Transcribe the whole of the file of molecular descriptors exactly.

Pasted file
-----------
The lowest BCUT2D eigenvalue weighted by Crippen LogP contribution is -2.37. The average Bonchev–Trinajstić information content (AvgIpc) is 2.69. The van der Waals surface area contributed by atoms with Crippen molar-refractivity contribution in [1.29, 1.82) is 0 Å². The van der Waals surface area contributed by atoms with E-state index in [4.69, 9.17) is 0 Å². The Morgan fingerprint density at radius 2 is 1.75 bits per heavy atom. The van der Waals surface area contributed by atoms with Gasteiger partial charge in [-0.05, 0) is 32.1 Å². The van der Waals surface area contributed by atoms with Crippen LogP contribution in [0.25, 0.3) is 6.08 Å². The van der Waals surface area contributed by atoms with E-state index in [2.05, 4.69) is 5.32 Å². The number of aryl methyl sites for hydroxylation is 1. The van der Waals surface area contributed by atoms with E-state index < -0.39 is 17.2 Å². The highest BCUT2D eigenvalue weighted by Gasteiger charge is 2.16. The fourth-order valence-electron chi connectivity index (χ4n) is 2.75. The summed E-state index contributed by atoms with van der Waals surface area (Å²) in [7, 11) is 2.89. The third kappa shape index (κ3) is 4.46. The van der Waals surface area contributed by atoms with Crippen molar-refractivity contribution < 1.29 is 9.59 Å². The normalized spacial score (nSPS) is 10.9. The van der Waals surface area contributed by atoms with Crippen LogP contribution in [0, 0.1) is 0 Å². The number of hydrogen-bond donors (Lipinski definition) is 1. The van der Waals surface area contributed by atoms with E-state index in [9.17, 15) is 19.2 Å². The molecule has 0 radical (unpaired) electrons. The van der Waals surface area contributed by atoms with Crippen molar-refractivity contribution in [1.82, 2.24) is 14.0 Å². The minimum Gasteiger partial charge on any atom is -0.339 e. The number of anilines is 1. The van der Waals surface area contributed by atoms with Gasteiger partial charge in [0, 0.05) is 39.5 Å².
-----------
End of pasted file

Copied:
The lowest BCUT2D eigenvalue weighted by Crippen LogP contribution is -2.37. The average Bonchev–Trinajstić information content (AvgIpc) is 2.69. The van der Waals surface area contributed by atoms with Crippen molar-refractivity contribution in [1.29, 1.82) is 0 Å². The van der Waals surface area contributed by atoms with E-state index in [4.69, 9.17) is 0 Å². The Morgan fingerprint density at radius 2 is 1.75 bits per heavy atom. The van der Waals surface area contributed by atoms with Gasteiger partial charge in [-0.05, 0) is 32.1 Å². The van der Waals surface area contributed by atoms with Crippen LogP contribution in [0.25, 0.3) is 6.08 Å². The van der Waals surface area contributed by atoms with E-state index in [2.05, 4.69) is 5.32 Å². The number of aryl methyl sites for hydroxylation is 1. The van der Waals surface area contributed by atoms with E-state index < -0.39 is 17.2 Å². The highest BCUT2D eigenvalue weighted by Gasteiger charge is 2.16. The fourth-order valence-electron chi connectivity index (χ4n) is 2.75. The summed E-state index contributed by atoms with van der Waals surface area (Å²) in [7, 11) is 2.89. The third kappa shape index (κ3) is 4.46. The van der Waals surface area contributed by atoms with Crippen molar-refractivity contribution < 1.29 is 9.59 Å². The normalized spacial score (nSPS) is 10.9. The van der Waals surface area contributed by atoms with Crippen LogP contribution in [0, 0.1) is 0 Å². The number of hydrogen-bond donors (Lipinski definition) is 1. The van der Waals surface area contributed by atoms with E-state index in [9.17, 15) is 19.2 Å². The molecule has 0 radical (unpaired) electrons. The van der Waals surface area contributed by atoms with Crippen molar-refractivity contribution in [1.82, 2.24) is 14.0 Å². The minimum Gasteiger partial charge on any atom is -0.339 e. The number of anilines is 1. The van der Waals surface area contributed by atoms with Gasteiger partial charge in [0, 0.05) is 39.5 Å².